|LITTLE TOKYO, FIRST AND CENTRAL,|
The other morning at Mass we prayed "that we may have not a single more day of war."
I am so on board with that.
To that end, here's some material I've been pondering:
1) A documentary called White Light/Black Rain: The Destruction of Hiroshima and Nagasaki:
2) A piece by Jill Lepore in the January 28, 2013 issue of The New Yorker:"The Force: How Much Military is Enough?" A single sentence should give us pause: "The United States spends more on defense than all the other nations of the world combined." [italics mine]
3) A new book: Kill Anything that Moves: The Real American War in Vietnam, by Nick Turse. Here's an NPR synopsis, a review by Jonathan Schelland a youtube:
4) An interview in The Sun with Vietnam veteran turned war resistor S. Brian Willson, who lost both legs when a train ran over him as he was protesting munitions shipments. The piece (you have to actually buy the magazine to read it) is called Praying the Price for Peace: The Story of S. Brian Willson.
Here's an excerpt from the interview, by Greg King:
King: In Vietnam you accompanied a South Vietnamese lieutenant into a village that had been napalmed just an hour before. Burned and blown-up bodies of women and chidren lay scattered about. But when you broke down, the lieutenant couldn't figure out what your problem was. How was his reaction humanly possible?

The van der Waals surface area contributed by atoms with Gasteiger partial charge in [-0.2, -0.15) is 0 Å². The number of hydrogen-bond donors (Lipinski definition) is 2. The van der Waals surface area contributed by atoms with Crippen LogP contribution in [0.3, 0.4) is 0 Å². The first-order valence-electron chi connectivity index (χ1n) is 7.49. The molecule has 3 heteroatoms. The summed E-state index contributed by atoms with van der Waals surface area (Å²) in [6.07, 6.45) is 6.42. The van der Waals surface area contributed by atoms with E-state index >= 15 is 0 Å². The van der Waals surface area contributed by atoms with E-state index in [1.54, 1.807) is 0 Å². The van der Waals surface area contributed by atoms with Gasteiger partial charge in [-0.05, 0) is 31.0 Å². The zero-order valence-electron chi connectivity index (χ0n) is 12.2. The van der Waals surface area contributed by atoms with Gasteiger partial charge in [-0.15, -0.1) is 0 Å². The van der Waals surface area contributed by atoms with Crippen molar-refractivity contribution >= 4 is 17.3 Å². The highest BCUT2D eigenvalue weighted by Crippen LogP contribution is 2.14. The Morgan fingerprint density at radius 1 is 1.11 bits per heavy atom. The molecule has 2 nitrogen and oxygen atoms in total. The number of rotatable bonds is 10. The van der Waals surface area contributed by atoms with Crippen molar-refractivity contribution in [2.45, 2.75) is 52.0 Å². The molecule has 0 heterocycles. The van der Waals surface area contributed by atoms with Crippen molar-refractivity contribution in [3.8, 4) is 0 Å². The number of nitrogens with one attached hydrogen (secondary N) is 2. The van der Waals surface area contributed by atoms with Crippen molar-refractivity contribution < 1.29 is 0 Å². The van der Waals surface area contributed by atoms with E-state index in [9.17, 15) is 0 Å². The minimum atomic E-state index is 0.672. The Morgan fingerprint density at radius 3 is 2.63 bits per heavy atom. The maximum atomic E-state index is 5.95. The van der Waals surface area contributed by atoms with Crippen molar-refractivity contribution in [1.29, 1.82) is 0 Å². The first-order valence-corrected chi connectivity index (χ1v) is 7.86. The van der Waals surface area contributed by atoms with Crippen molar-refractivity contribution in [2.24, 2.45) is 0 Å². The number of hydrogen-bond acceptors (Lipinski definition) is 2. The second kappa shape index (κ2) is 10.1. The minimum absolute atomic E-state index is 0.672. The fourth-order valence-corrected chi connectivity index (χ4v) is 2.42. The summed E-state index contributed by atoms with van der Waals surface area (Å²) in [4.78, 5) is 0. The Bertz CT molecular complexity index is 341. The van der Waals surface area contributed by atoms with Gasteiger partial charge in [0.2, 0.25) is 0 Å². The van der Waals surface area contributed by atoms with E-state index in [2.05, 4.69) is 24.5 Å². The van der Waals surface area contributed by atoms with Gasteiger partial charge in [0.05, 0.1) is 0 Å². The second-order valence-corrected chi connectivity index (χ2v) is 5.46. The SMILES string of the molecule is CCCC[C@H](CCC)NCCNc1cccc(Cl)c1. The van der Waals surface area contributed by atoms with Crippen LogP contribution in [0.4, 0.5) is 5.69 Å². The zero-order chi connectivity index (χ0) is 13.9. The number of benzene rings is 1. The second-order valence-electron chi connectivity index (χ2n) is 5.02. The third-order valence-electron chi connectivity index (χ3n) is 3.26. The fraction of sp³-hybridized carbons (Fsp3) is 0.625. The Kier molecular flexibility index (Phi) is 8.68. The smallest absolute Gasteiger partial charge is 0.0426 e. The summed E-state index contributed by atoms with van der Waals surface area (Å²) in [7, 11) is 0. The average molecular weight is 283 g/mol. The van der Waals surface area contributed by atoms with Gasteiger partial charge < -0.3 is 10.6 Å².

Willson: I think we're all capable of being in denial of our humanity. And we're all capable of participating in evil.
When I looked into the eyes of a dead woman I saw there, what I experienced wasn't a thought, it was an overwhelming sensation that hit my body. The lieutenant asked me what was wrong, and my brain and nervous system struggled to come up with words. "She's my sister," I finally said. It was just an interpretation of what I felt. It's like when a father goes home and sees his child and just wants to hug her. It's a response that comes out of your whole being. It's love. It has nothing to do with thought.